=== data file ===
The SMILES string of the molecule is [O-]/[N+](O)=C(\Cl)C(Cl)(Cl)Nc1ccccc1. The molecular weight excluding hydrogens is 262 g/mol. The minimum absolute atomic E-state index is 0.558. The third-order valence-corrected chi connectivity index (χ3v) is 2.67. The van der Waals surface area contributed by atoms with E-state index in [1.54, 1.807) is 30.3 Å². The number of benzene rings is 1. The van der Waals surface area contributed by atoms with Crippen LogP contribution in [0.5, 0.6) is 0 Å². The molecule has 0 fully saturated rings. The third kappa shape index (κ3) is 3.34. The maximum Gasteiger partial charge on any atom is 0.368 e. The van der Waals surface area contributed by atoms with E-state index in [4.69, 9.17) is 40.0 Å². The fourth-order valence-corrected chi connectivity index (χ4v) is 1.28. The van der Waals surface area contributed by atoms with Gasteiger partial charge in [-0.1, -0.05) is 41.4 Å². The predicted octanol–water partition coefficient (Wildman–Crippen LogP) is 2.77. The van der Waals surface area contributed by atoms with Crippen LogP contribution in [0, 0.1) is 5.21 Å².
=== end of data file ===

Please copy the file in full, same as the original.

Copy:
The SMILES string of the molecule is [O-]/[N+](O)=C(\Cl)C(Cl)(Cl)Nc1ccccc1. The molecular weight excluding hydrogens is 262 g/mol. The minimum absolute atomic E-state index is 0.558. The third-order valence-corrected chi connectivity index (χ3v) is 2.67. The van der Waals surface area contributed by atoms with E-state index in [1.54, 1.807) is 30.3 Å². The number of benzene rings is 1. The van der Waals surface area contributed by atoms with Crippen LogP contribution in [0.5, 0.6) is 0 Å². The molecule has 0 fully saturated rings. The third kappa shape index (κ3) is 3.34. The maximum Gasteiger partial charge on any atom is 0.368 e. The van der Waals surface area contributed by atoms with E-state index in [4.69, 9.17) is 40.0 Å². The fourth-order valence-corrected chi connectivity index (χ4v) is 1.28. The van der Waals surface area contributed by atoms with Gasteiger partial charge in [-0.1, -0.05) is 41.4 Å². The predicted octanol–water partition coefficient (Wildman–Crippen LogP) is 2.77. The van der Waals surface area contributed by atoms with Crippen LogP contribution in [0, 0.1) is 5.21 Å².